Sales, Trades, Exchanges
Question: I have heard that I can sell my rental property and use the proceeds to purchase rental property of equal or greater value and the transaction is viewed just like an exchange in that the tax is deferred until the new property is sold. Is this true?
What you have heard about is a transaction called a like-kind exchange. A like-kind exchange, when properly executed, can postpone the recognition (taxation) of gain essentially by shifting the basis of property sold to like-kind replacement property.
The basis of the property that you acquire in a like-kind exchange is generally the same as the basis of the property that you transferred. However, if you transfer money or other property (not like-kind) in addition to like-kind property, your basis in the property acquired is the basis of the property given up, increased by the amount of money or other property transferred.
There are several rules and restrictions that must be strictly adhered to in order for a successful exchange to take place. For example, when you sell your rental property, you cannot take actual or constructive receipt of the sale proceeds. You avoid actual or constructive receipt of the proceeds if you comply with one of the safe harbors set forth in the Income Tax Regulations or certain other publications of the Internal Revenue Service.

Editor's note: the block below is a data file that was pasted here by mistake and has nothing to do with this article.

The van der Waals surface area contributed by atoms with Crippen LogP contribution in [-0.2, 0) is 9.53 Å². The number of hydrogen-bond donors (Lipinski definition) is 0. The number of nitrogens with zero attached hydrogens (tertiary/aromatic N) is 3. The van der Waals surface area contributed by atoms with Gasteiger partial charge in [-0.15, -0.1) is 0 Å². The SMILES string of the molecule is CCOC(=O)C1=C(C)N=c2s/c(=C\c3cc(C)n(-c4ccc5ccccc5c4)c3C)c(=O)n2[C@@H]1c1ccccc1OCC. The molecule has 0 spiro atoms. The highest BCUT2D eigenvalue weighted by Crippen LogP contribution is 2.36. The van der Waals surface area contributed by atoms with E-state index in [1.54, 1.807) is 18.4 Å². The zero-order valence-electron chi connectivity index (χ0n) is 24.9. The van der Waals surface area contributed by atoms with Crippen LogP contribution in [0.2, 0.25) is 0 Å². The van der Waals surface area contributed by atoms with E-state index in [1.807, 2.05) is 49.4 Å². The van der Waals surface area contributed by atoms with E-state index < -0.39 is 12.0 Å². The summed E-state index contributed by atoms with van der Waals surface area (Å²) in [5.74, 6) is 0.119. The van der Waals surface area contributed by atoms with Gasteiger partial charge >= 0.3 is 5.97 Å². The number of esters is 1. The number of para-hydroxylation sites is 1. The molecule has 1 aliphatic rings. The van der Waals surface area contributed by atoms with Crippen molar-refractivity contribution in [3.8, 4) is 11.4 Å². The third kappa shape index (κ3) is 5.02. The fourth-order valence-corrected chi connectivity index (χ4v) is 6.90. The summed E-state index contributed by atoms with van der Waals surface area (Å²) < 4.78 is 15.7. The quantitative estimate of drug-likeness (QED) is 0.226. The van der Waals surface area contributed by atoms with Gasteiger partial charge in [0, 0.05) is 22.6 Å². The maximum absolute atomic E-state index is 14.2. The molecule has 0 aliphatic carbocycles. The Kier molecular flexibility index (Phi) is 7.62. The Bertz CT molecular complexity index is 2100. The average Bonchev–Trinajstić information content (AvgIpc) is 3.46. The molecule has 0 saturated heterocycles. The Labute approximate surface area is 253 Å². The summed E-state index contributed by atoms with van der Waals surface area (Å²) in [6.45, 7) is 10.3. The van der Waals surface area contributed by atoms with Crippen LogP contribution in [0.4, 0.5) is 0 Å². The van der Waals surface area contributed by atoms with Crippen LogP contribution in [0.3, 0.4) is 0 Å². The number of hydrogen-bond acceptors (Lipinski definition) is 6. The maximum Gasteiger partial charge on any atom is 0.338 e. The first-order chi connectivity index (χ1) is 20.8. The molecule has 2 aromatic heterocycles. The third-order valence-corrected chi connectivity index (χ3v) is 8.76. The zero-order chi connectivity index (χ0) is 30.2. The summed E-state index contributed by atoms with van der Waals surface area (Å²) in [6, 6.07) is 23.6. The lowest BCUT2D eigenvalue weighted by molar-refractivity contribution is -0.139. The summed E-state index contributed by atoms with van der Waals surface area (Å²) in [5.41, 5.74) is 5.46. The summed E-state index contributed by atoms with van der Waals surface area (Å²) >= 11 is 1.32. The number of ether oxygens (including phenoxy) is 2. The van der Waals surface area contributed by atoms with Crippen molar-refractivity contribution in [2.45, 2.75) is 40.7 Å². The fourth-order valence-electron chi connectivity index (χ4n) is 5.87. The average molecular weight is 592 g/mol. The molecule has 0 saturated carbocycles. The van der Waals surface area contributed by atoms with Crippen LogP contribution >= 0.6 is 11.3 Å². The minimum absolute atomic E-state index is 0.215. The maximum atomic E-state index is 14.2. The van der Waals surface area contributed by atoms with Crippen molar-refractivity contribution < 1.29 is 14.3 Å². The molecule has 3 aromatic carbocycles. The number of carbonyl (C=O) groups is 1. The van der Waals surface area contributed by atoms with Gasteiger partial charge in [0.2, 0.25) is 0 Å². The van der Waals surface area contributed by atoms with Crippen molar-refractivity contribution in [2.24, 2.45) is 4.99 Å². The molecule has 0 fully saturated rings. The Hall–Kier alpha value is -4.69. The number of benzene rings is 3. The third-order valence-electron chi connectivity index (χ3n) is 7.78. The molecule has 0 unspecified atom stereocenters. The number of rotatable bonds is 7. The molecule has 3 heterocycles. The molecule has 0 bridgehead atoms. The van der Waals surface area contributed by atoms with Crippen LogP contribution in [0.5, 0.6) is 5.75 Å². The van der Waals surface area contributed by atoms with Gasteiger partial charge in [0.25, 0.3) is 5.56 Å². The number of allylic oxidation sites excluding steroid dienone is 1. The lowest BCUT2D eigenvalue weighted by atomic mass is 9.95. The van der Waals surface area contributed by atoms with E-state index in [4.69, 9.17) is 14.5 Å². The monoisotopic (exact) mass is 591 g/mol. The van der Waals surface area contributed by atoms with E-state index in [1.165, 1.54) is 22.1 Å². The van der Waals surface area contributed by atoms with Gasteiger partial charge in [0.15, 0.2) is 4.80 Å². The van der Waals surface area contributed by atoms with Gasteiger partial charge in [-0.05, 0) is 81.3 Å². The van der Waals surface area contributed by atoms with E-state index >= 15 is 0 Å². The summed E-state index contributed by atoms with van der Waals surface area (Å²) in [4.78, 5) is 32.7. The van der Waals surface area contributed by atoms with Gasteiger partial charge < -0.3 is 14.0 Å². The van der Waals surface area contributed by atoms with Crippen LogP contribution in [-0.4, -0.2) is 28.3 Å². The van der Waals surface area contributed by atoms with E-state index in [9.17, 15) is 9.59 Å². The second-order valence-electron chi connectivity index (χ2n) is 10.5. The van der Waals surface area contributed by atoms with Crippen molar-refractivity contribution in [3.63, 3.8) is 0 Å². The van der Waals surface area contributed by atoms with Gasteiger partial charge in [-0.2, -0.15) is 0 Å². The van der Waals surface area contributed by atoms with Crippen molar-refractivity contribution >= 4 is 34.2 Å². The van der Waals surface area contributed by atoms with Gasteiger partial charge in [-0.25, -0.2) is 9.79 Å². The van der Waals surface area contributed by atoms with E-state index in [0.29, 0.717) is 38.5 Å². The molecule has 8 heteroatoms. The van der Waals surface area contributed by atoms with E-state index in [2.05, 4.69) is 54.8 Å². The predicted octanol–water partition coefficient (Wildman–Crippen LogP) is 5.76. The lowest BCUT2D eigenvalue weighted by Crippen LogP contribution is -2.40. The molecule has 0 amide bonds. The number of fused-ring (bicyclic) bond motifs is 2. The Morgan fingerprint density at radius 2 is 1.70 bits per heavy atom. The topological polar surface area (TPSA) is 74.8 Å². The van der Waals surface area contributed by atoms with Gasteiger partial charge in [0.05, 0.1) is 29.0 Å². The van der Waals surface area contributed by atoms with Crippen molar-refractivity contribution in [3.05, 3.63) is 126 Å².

- Form 8824 (PDF), Like-Kind Exchanges (and section 1043 conflict-of-interest sales)
- Publication 544, Sales and Other Dispositions of Assets
Category: Sale or Trade of Business, Depreciation, Rentals
Subcategory: Sales, Trades, Exchanges